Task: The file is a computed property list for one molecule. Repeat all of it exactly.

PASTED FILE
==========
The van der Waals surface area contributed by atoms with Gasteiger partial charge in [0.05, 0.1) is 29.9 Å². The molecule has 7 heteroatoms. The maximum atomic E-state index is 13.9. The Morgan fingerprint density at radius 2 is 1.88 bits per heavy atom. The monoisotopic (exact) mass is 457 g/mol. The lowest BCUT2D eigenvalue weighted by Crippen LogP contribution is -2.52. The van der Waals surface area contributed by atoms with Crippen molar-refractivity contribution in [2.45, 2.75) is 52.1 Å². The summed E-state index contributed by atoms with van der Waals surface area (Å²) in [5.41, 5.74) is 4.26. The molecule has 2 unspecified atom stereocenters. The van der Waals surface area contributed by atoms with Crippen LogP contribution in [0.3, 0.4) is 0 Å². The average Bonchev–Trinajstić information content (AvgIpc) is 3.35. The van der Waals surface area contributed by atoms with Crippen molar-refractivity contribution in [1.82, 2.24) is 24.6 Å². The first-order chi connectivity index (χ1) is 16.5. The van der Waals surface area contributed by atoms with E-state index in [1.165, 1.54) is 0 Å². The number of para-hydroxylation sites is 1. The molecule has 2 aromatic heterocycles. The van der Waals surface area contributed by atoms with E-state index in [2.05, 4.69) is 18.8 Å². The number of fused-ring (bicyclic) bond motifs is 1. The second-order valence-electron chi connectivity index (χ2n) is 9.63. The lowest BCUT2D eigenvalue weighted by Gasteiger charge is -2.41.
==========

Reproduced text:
The van der Waals surface area contributed by atoms with Gasteiger partial charge in [0.05, 0.1) is 29.9 Å². The molecule has 7 heteroatoms. The maximum atomic E-state index is 13.9. The Morgan fingerprint density at radius 2 is 1.88 bits per heavy atom. The monoisotopic (exact) mass is 457 g/mol. The lowest BCUT2D eigenvalue weighted by Crippen LogP contribution is -2.52. The van der Waals surface area contributed by atoms with Crippen molar-refractivity contribution in [2.45, 2.75) is 52.1 Å². The summed E-state index contributed by atoms with van der Waals surface area (Å²) in [5.41, 5.74) is 4.26. The molecule has 2 unspecified atom stereocenters. The van der Waals surface area contributed by atoms with Crippen LogP contribution in [0.3, 0.4) is 0 Å². The average Bonchev–Trinajstić information content (AvgIpc) is 3.35. The van der Waals surface area contributed by atoms with Crippen molar-refractivity contribution in [1.82, 2.24) is 24.6 Å². The first-order chi connectivity index (χ1) is 16.5. The van der Waals surface area contributed by atoms with E-state index in [1.165, 1.54) is 0 Å². The number of para-hydroxylation sites is 1. The molecule has 2 aromatic heterocycles. The van der Waals surface area contributed by atoms with E-state index in [2.05, 4.69) is 18.8 Å². The number of fused-ring (bicyclic) bond motifs is 1. The second-order valence-electron chi connectivity index (χ2n) is 9.63. The lowest BCUT2D eigenvalue weighted by Gasteiger charge is -2.41.